What to do if Your Neighbour has Japanese Knotweed
Japanese Knotweed is the most aggressive weeds found in the UK and can grow up to an extraordinary 10cm per day. If left to spread, this hardy bamboo-like plant can rapidly take over land, posing a serious threat to drains and building foundations.
Eradicating Japanese knotweed can be a long and arduous task, which can prove even more stressful when its encroaching from a neighbour’s property onto your own. If you think you have spotted this menacing weed in your neighbouring property, knowing the best course of action to take next is vital.
Japanese Knotweed is Growing in my Neighbour’s Garden – What Should I Do?
The first step is to ensure you have identified the suspected Japanese Knotweed correctly. Whilst it can be difficult to recognise, especially as the rhizome (or root system) can aggressively develop underground, this highly invasive weed has identifiable features which can help you determine whether this plant is in fact Japanese Knotweed.
The most recognisable features of this weed include its heart or shovel shaped leaves, creamy white flowers, which typically develop in late summer, and aggressive zig zag growth pattern. It’s important to be aware that Japanese knotweed changes with the seasons, too. In most circumstances, you can use images to identify what you suspect is Knotweed.
Once you have correctly identified that a suspected infestation is Japanese Knotweed, the next step is to notify your neighbours as soon as possible. Your neighbours may not even be aware that this weed is growing in their garden and the subsequent damage this can inflict if left unmanaged over time. Alerting neighbouring land where Knotweed is growing can make all the difference – this gives landowners a chance to rectify the problem before it causes even more damage.
It is best to notify them in writing, too, so you have record of when you flagged this problem should you need it in the future. You may only take legal action once they have been made aware of the issue and have failed to treat or remove the Japanese Knotweed. If your neighbours fail to act, you may have a legal case.
Can Knotweed Spread from One Garden to Another?
Capable of growing up to 10cm a day in peak season and with the ability to regrow with only a thumb nail’s worth (around 0.2g) of rhizome left, Japanese Knotweed is a highly invasive weed that is extremely difficult to control.
If left, this fast-spreading weed can grow through concrete, around fences and just about anywhere it lays its roots. If you spot Japanese knotweed in a neighbouring property, it is important to act quickly to eradicate the problem and to avoid damage to both properties.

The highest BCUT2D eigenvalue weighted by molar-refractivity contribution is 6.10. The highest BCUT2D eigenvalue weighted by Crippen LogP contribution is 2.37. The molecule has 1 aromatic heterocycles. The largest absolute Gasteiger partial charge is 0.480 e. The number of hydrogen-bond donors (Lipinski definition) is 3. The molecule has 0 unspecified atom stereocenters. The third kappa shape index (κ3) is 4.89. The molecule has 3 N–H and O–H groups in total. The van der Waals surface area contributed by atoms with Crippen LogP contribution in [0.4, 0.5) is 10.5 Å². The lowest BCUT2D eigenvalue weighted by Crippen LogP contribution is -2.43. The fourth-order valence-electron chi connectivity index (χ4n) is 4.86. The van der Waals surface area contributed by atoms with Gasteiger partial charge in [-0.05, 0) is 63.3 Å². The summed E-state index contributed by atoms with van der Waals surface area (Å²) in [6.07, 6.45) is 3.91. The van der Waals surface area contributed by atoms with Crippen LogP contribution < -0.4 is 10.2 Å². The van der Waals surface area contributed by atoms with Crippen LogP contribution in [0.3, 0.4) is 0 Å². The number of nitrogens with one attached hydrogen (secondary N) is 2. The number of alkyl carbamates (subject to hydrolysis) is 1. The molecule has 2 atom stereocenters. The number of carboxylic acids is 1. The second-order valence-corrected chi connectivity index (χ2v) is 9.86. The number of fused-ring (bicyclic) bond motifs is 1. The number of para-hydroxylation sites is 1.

Using an expert such as Japanese Knotweed Specialists is the best way to be assured Japanese Knotweed will be removed. Using highly skilled removal experts and specialist equipment, our team will utilise best practice to stop the spread of any infestation.
Legal Course of Action
Is Japanese Knotweed Illegal?
Under the Wildlife and Countryside Act 1981, it is an offence to plant or cause Japanese knotweed to grow in the wild. If you allow Japanese Knotweed to spread, you may end up with a fine of £5,000 or even a prison sentence.
Whilst it is not illegal to let this weed grow on your own property, allowing it to spread to neighbouring properties and beyond is an actionable offence. It is your responsibility to stop the spread of Japanese knotweed from your property as this can cause both ecological and property damage if left.
It is the duty of your neighbour to take appropriate action once informed of a Japanese Knotweed invasion.
Does Japanese Knotweed on My Neighbour’s Property Affect the Value of My Home?
As of January 2022, the RICS published new guidance on Japanese Knotweed and what this means for surveyors and homeowners alike. This updated guidance introduces ‘management categories’ rather than ‘risk categories’. These categories detail how different levels of infestation should be treated and subsequently managed.
If you are buying or selling a house, however, it is still strongly advised to get a survey completed by a PCA approved company such as Japanese Knotweed Specialists if you suspect there to be Japanese knotweed. Expert help to eradicate this highly invasive weed is always the best line of action. You will also need to consider completing the TA6 form for Japanese knotweed to inform potential buyers of your property.
How Responsible is my Neighbour for the Spread of Japanese Knotweed?
It is not a legal requirement to remove Japanese Knotweed on your own property, but if it is causing a private nuisance or allowed to be spread into the wild, you may be prosecuted.
Whilst it is not set in law that neighbours are legally required to pay for the treatment of any Knotweed that spreads onto your land, it is their legal responsibility to stop the spread. If the encroachment of Japanese knotweed is causing damage to your property, then you may have a case in making your neighbour pay for treatment on your property.
Planning Your Next Steps
Reaching out to your neighbour to provide them with both the knowledge and opportunity to take action against this highly invasive weed is critical and should be your first priority if you think you’ve spotted Japanese Knotweed growing on their property.
If you are still concerned about a Japanese Knotweed problem affecting your property, please contact us today. Whether it’s simply for advice or to book a survey, we’re here to help.